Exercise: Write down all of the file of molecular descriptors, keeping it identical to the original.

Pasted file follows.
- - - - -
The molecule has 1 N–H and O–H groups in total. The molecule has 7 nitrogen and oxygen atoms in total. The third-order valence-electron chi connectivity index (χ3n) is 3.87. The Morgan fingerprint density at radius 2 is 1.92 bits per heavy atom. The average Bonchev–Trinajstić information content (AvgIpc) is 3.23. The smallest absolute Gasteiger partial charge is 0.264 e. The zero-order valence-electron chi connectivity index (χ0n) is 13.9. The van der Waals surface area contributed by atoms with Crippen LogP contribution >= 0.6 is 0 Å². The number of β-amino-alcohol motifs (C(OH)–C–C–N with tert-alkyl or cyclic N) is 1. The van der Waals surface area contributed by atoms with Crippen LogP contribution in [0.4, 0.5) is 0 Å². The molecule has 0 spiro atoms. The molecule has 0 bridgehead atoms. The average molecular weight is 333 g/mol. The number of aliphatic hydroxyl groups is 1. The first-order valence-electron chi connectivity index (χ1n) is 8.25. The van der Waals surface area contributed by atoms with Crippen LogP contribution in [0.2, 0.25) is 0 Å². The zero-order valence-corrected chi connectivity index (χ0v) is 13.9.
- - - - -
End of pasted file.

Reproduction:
The molecule has 1 N–H and O–H groups in total. The molecule has 7 nitrogen and oxygen atoms in total. The third-order valence-electron chi connectivity index (χ3n) is 3.87. The Morgan fingerprint density at radius 2 is 1.92 bits per heavy atom. The average Bonchev–Trinajstić information content (AvgIpc) is 3.23. The smallest absolute Gasteiger partial charge is 0.264 e. The zero-order valence-electron chi connectivity index (χ0n) is 13.9. The van der Waals surface area contributed by atoms with Crippen LogP contribution >= 0.6 is 0 Å². The number of β-amino-alcohol motifs (C(OH)–C–C–N with tert-alkyl or cyclic N) is 1. The van der Waals surface area contributed by atoms with Crippen LogP contribution in [0.4, 0.5) is 0 Å². The molecule has 0 spiro atoms. The molecule has 0 bridgehead atoms. The average molecular weight is 333 g/mol. The number of aliphatic hydroxyl groups is 1. The first-order valence-electron chi connectivity index (χ1n) is 8.25. The van der Waals surface area contributed by atoms with Crippen LogP contribution in [0.2, 0.25) is 0 Å². The zero-order valence-corrected chi connectivity index (χ0v) is 13.9.